• Restrict red meat which is associated with increased risk both for prostate cancer (Cancer Epidemiology, Biomarkers & Prevention, 08/04/2015) and for advanced type of prostate cancer that can kill (Am J Clin Nutr, 2010, 91:712-721),
• Use liquids when you cook. Frying, grilling, broiling, baking and other dry cooking methods produce advanced glycation end products (AGES) and heterocyclic amines which are known carcinogens (Cancer Sci, April, 2004;95(4):290-9; Cancer Causes & Control, 2012, 23:405-420).
• Avoid fried foods (Prostate, June, 2013;73(9):960-9).
• Restrict alcohol: Limiting alcoholic drinks to no more than two per day for men and one per day for women was associated with reduced obesity-related cancers, and particularly breast, prostate, and colo-rectal cancers (Cancer Causes & Control, January 6, 2015). Data from the Nurses’ Health Study and the Health Professionals Follow-up Study show that small amounts of alcohol increases prostate cancer risk in smokers (British Medical Journal, August 18, 2015).
• Eat tomatoes. Consuming ten portions of tomatoes a week can lower the risk of prostate cancer (Cancer Epidemiology, Biomarkers and Prevention, July 13, 2014). Lycopene, an antioxidant found in tomatoes, lowered prostate cancer risk by 18 percent. Other sources of lycopene include apricots, guava, watermelon, papaya and grapefruit, although tomatoes have it in greater amounts.
• Exercise and avoid being overweight. Lack of exercise and being overweight are associated with increased risk for the type of prostate cancer that kills (Cancer, June 2015; Cancer Prevention Research, May 19, 2015). An extensive review shows that exercise is associated with a lowered risk for prostate cancer and its recurrence (Cancer Epidemiology, Biomarkers & Prevention, January 28, 2015).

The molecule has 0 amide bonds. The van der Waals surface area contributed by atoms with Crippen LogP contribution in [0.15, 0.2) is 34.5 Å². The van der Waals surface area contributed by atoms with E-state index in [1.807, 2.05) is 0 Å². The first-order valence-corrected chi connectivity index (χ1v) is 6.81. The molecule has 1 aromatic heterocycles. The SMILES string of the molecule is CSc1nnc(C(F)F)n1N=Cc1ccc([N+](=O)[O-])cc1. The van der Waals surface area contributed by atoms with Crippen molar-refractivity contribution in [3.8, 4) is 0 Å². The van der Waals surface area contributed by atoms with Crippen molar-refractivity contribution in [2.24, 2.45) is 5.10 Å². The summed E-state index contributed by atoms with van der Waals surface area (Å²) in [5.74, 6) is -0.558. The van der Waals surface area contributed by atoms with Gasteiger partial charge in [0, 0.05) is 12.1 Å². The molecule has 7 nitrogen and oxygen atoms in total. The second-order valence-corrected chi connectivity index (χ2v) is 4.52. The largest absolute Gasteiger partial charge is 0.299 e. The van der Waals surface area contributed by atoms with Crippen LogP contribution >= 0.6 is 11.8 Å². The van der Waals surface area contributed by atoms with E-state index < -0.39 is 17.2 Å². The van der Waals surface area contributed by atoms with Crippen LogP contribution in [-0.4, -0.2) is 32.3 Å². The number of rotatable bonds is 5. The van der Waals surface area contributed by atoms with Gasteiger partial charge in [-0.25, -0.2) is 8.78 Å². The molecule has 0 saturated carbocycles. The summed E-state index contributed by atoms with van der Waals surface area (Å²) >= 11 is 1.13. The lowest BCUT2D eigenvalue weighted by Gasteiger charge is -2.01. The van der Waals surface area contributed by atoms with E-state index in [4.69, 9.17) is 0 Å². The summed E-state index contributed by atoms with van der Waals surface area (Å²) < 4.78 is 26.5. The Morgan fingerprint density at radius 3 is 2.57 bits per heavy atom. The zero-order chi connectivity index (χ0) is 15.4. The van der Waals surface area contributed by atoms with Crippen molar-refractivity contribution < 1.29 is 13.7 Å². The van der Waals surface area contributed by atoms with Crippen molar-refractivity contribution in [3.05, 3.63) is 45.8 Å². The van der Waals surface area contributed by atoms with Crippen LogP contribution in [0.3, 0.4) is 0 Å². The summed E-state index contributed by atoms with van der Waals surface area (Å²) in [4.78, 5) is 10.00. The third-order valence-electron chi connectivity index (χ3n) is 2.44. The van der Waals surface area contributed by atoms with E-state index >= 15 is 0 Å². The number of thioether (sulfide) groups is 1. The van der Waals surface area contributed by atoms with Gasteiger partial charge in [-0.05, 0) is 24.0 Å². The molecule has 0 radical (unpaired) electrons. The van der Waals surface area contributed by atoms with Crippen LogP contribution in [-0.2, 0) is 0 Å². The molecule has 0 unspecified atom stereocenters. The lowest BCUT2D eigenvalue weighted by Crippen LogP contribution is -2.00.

• Control blood sugar levels. Prostate cancer is associated with everything that involves high blood sugar levels: metabolic syndrome (pre-diabetes), diabetes, inflammation, obesity and weight gain (Cancer Causes and Control, 05/14/2014), lack of exercise (Cancer Epidemiology, Biomarkers & Prevention, 04/02/2014), and lack of vitamin D. A high rise in blood sugar causes a marked increase in insulin and IGF-1, hormones that cause cells to multiply and grow to increase cancer risk. People who take in a lot of refined carbohydrates have high insulin and IGF-1 levels and are at increased risk for prostate cancer (Prostate, 2008, 68:11-19).
• Avoid vitamin D deficiency. Men who have low blood levels of vitamin D are at increased risk for prostate cancer and specifically for the type of prostate cancer that kills (Clinical Cancer Research, May 1, 2014). Vitamin D plays several critical roles in how cells develop and grow. Vitamin D helps to regulate how stem cells change into prostate cells and the rate that normal cells turn into cancer cells. Adding vitamin D to prostate cells in a petri dish slows their rate of growth. Perhaps not having enough vitamin D can cause normal cells to become cancerous. Researchers found that almost all of 667 men referred for prostate biopsies because of high blood PSA tests or abnormal prostate exams had low levels of vitamin D. Their levels of hydroxy vitamin D were usually below 20ng/ml. Normal is 30 to 80. Furthermore, 44 percent of the men with prostate cancer had very low levels of vitamin D compared to 38 percent of those who tested negative. The lower the level of vitamin D, the more likely the cancer was to kill them.
Dr. Gabe Mirkin is a Villager. Learn more at www.drmirkin.com